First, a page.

Optimal stimulation duration of tens in the management of osteoarthritic knee pain

Cheing, Gladys, Tsui, Amy, Lo, Sing Kai and Hui-Chan, Christina 2003, Optimal stimulation duration of tens in the management of osteoarthritic knee pain, Journal of rehabilitation medicine, vol. 35, no. 2, pp. 62-68, doi: 10.1080/16501970306116.

Attached Files
Name Description MIMEType Size Downloads

Title Optimal stimulation duration of tens in the management of osteoarthritic knee pain
Author(s) Cheing, Gladys
Tsui, Amy
Lo, Sing Kai
Hui-Chan, Christina
Journal name Journal of rehabilitation medicine
Volume number 35
Issue number 2
Start page 62
End page 68
Publisher Taylor & Francis A S
Place of publication Stockholm, Sweden
Publication date 2003-03
ISSN 1650-1977
Keyword(s) knee osetoarthritis
Summary Objective: This study examined the optimal stimulation duration of transcutaneous electrical nerve stimulation (TENS) for relieving osteoarthritic knee pain and the duration (as measured by half-life) of post-stimulation analgesia. Subjects: Thirty-eight patients received either: (i) 20 minutes (TENS20); (ii) 40 minutes (TENS40); (iii) 60 minutes (TENS60) of TENS; or (iv) 60 minutes of placebo TENS (TENSPL) 5 days a week for 2 weeks. Methods: A visual analogue scale recorded the magnitude and pain relief period for up to 10 hours after stimulation. Results: By Day10, a significantly greater cumulative reduction in the visual analogue scale scores was found in the TENS40 (83.40%) and TENS60 (68.37%) groups than in the TENS20 (54.59%) and TENSPL (6.14%) groups (p 3 0.000), such a group difference was maintained in the 2-week followup session (p 3 0.000). In terms of the duration of post-stimulation analgesia period, the duration for the TENS40 (256 minutes) and TENS60 (258 minutes) groups was more prolonged than in the other 2 groups (TENS20 = 168 minutes, TENSPL = 35 minutes) by Day10 (p 3 0.000). However, the TENS40 group produced the longest pain relief period by the follow-up session. Conclusion: 40 minutes is the optimal treatment duration of TENS, in terms of both the magnitude (VAS scores) of pain reduction and the duration of post-stimulation analgesia for knee osetoarthritis.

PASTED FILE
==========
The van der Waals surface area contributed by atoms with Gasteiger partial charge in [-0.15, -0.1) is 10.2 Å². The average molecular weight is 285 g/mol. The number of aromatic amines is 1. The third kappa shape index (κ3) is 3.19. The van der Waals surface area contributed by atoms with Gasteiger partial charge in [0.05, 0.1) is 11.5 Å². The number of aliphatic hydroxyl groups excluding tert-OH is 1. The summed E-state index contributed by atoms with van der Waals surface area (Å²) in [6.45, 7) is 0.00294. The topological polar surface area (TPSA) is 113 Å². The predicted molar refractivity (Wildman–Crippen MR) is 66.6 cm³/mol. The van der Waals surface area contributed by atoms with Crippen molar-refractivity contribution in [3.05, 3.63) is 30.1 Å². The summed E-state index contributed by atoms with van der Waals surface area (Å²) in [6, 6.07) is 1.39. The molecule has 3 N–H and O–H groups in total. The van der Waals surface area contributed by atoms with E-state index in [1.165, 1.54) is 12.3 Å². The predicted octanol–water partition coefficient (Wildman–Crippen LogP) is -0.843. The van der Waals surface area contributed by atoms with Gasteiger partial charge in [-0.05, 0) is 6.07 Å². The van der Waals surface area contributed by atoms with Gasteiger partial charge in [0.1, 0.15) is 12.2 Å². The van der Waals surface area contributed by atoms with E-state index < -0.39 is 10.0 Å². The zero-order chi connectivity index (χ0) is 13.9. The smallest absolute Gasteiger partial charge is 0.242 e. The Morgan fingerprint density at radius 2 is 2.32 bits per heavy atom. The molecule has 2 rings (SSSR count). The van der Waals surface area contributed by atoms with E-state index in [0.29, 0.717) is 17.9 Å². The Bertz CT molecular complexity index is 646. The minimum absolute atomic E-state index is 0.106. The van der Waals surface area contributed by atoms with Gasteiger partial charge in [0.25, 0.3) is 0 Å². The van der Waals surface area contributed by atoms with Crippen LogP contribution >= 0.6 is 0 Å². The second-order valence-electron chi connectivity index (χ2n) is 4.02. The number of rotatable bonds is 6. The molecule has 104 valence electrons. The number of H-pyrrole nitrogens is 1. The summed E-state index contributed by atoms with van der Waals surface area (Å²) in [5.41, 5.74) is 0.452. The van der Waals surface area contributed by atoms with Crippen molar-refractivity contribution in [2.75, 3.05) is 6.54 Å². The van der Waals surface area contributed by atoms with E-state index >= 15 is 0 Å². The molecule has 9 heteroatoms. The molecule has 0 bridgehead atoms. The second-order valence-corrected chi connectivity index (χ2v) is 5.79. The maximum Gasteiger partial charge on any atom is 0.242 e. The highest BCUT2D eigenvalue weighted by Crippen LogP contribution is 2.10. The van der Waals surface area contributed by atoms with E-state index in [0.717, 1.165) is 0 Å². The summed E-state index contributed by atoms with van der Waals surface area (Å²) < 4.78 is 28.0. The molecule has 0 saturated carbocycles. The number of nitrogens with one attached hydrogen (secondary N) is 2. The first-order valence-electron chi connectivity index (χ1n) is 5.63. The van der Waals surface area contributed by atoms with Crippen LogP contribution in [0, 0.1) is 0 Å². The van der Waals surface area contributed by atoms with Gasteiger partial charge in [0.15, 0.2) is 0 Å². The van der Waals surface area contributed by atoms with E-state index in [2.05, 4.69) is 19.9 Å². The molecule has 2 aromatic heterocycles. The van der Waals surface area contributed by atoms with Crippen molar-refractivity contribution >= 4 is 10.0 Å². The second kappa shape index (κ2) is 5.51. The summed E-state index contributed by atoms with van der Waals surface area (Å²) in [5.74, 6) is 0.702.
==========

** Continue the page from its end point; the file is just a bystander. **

Language eng
DOI 10.1080/16501970306116
Field of Research 119999 Medical and Health Sciences not elsewhere classified
Socio Economic Objective 970111 Expanding Knowledge in the Medical and Health Sciences
HERDC Research category C1.1 Refereed article in a scholarly journal
Copyright notice ©2003, Taylor & Francis
Persistent URL http://hdl.handle.net/10536/DRO/DU:30009352

Document type: Journal Article
Collections: Faculty of Health
School of Psychology
Connect to link resolver
Unless expressly stated otherwise, the copyright for items in DRO is owned by the author, with all rights reserved.

Version Filter Type
Citation counts: TR Web of Science Citation Count  Cited 60 times in TR Web of Science
Scopus Citation Count Cited 70 times in Scopus
Google Scholar Search Google Scholar
Access Statistics: 805 Abstract Views, 187 File Downloads  -  Detailed Statistics
Created: Mon, 13 Oct 2008, 15:58:24 EST

Every reasonable effort has been made to ensure that permission has been obtained for items included in DRO. If you believe that your rights have been infringed by this repository, please contact drosupport@deakin.edu.au.